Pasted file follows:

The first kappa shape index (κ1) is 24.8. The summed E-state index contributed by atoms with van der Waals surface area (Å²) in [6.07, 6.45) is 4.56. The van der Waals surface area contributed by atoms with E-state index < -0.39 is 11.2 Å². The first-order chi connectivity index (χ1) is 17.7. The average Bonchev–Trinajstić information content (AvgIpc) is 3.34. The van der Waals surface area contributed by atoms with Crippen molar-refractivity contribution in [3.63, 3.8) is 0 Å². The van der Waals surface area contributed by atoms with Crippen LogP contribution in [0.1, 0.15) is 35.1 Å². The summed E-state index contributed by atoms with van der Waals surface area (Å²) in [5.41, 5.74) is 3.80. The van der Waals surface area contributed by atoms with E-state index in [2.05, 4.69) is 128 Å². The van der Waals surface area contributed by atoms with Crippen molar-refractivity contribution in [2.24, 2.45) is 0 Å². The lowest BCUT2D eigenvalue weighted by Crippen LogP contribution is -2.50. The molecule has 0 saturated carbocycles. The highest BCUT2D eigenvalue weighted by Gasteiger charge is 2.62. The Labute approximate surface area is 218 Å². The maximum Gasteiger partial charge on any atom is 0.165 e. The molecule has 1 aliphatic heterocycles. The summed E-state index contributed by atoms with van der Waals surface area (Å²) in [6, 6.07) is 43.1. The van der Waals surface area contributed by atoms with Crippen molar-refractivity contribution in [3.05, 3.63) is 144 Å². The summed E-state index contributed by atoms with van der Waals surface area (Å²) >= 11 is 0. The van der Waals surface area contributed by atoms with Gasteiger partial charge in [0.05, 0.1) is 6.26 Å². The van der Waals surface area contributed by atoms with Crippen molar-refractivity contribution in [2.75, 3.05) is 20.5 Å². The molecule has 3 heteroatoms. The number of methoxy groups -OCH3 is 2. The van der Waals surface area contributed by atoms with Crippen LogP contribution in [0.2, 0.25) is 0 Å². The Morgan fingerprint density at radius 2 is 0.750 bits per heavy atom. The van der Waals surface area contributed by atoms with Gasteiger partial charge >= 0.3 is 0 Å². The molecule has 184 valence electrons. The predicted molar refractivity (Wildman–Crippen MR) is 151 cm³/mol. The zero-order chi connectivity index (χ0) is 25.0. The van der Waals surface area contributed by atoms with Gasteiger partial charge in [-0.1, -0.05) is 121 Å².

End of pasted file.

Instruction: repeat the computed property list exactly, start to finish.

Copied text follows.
The first kappa shape index (κ1) is 24.8. The summed E-state index contributed by atoms with van der Waals surface area (Å²) in [6.07, 6.45) is 4.56. The van der Waals surface area contributed by atoms with E-state index < -0.39 is 11.2 Å². The first-order chi connectivity index (χ1) is 17.7. The average Bonchev–Trinajstić information content (AvgIpc) is 3.34. The van der Waals surface area contributed by atoms with Crippen molar-refractivity contribution in [3.63, 3.8) is 0 Å². The van der Waals surface area contributed by atoms with Crippen LogP contribution in [0.1, 0.15) is 35.1 Å². The summed E-state index contributed by atoms with van der Waals surface area (Å²) in [5.41, 5.74) is 3.80. The van der Waals surface area contributed by atoms with E-state index in [2.05, 4.69) is 128 Å². The van der Waals surface area contributed by atoms with Crippen molar-refractivity contribution in [2.24, 2.45) is 0 Å². The lowest BCUT2D eigenvalue weighted by Crippen LogP contribution is -2.50. The molecule has 0 saturated carbocycles. The highest BCUT2D eigenvalue weighted by Gasteiger charge is 2.62. The Labute approximate surface area is 218 Å². The maximum Gasteiger partial charge on any atom is 0.165 e. The molecule has 1 aliphatic heterocycles. The summed E-state index contributed by atoms with van der Waals surface area (Å²) in [6, 6.07) is 43.1. The van der Waals surface area contributed by atoms with Crippen molar-refractivity contribution in [3.05, 3.63) is 144 Å². The summed E-state index contributed by atoms with van der Waals surface area (Å²) >= 11 is 0. The van der Waals surface area contributed by atoms with Gasteiger partial charge in [0.05, 0.1) is 6.26 Å². The van der Waals surface area contributed by atoms with Crippen molar-refractivity contribution in [2.75, 3.05) is 20.5 Å². The molecule has 3 heteroatoms. The number of methoxy groups -OCH3 is 2. The van der Waals surface area contributed by atoms with Crippen LogP contribution in [0.2, 0.25) is 0 Å². The Morgan fingerprint density at radius 2 is 0.750 bits per heavy atom. The van der Waals surface area contributed by atoms with Gasteiger partial charge >= 0.3 is 0 Å². The molecule has 184 valence electrons. The predicted molar refractivity (Wildman–Crippen MR) is 151 cm³/mol. The zero-order chi connectivity index (χ0) is 25.0. The van der Waals surface area contributed by atoms with Gasteiger partial charge in [-0.1, -0.05) is 121 Å².